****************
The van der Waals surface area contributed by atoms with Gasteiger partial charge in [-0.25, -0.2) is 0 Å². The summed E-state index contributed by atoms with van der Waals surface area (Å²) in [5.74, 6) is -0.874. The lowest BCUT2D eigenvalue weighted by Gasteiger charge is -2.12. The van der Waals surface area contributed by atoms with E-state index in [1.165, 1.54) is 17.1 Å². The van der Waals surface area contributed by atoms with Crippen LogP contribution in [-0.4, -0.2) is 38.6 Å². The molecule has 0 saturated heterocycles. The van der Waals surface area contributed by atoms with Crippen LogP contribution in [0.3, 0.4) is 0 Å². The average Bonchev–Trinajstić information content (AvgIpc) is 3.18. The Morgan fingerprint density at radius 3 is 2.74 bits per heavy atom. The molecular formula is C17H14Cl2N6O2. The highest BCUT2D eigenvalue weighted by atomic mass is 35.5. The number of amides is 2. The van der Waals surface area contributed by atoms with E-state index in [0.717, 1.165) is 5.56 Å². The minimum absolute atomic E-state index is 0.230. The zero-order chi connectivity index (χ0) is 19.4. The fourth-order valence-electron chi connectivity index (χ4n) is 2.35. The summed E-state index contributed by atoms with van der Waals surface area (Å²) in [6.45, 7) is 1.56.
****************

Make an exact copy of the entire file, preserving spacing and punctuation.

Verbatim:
The van der Waals surface area contributed by atoms with Gasteiger partial charge in [-0.25, -0.2) is 0 Å². The summed E-state index contributed by atoms with van der Waals surface area (Å²) in [5.74, 6) is -0.874. The lowest BCUT2D eigenvalue weighted by Gasteiger charge is -2.12. The van der Waals surface area contributed by atoms with E-state index in [1.165, 1.54) is 17.1 Å². The van der Waals surface area contributed by atoms with Crippen LogP contribution in [-0.4, -0.2) is 38.6 Å². The molecule has 0 saturated heterocycles. The van der Waals surface area contributed by atoms with Crippen LogP contribution in [0.3, 0.4) is 0 Å². The average Bonchev–Trinajstić information content (AvgIpc) is 3.18. The Morgan fingerprint density at radius 3 is 2.74 bits per heavy atom. The molecular formula is C17H14Cl2N6O2. The highest BCUT2D eigenvalue weighted by atomic mass is 35.5. The number of amides is 2. The van der Waals surface area contributed by atoms with E-state index in [0.717, 1.165) is 5.56 Å². The minimum absolute atomic E-state index is 0.230. The zero-order chi connectivity index (χ0) is 19.4. The fourth-order valence-electron chi connectivity index (χ4n) is 2.35. The summed E-state index contributed by atoms with van der Waals surface area (Å²) in [6.45, 7) is 1.56.